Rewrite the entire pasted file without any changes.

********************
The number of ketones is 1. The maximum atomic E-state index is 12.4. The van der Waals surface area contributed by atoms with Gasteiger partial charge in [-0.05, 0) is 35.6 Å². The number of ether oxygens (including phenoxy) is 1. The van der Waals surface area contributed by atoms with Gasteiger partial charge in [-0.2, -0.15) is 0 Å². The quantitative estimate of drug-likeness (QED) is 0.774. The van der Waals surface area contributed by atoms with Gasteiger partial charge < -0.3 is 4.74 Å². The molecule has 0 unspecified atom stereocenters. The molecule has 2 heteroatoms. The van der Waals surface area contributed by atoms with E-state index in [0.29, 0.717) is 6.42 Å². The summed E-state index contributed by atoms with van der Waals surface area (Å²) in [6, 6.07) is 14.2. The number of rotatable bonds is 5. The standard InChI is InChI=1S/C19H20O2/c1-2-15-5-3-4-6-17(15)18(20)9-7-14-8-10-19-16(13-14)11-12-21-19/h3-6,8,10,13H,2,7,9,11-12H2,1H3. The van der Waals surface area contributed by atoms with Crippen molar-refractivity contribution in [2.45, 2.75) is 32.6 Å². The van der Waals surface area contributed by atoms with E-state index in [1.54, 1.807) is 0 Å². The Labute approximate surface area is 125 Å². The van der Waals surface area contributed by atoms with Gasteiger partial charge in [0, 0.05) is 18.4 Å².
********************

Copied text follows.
The number of ketones is 1. The maximum atomic E-state index is 12.4. The van der Waals surface area contributed by atoms with Gasteiger partial charge in [-0.05, 0) is 35.6 Å². The number of ether oxygens (including phenoxy) is 1. The van der Waals surface area contributed by atoms with Gasteiger partial charge in [-0.2, -0.15) is 0 Å². The quantitative estimate of drug-likeness (QED) is 0.774. The van der Waals surface area contributed by atoms with Gasteiger partial charge < -0.3 is 4.74 Å². The molecule has 0 unspecified atom stereocenters. The molecule has 2 heteroatoms. The van der Waals surface area contributed by atoms with E-state index in [0.29, 0.717) is 6.42 Å². The summed E-state index contributed by atoms with van der Waals surface area (Å²) in [6, 6.07) is 14.2. The number of rotatable bonds is 5. The standard InChI is InChI=1S/C19H20O2/c1-2-15-5-3-4-6-17(15)18(20)9-7-14-8-10-19-16(13-14)11-12-21-19/h3-6,8,10,13H,2,7,9,11-12H2,1H3. The van der Waals surface area contributed by atoms with Crippen molar-refractivity contribution in [2.45, 2.75) is 32.6 Å². The van der Waals surface area contributed by atoms with E-state index in [1.54, 1.807) is 0 Å². The Labute approximate surface area is 125 Å². The van der Waals surface area contributed by atoms with Gasteiger partial charge in [0, 0.05) is 18.4 Å².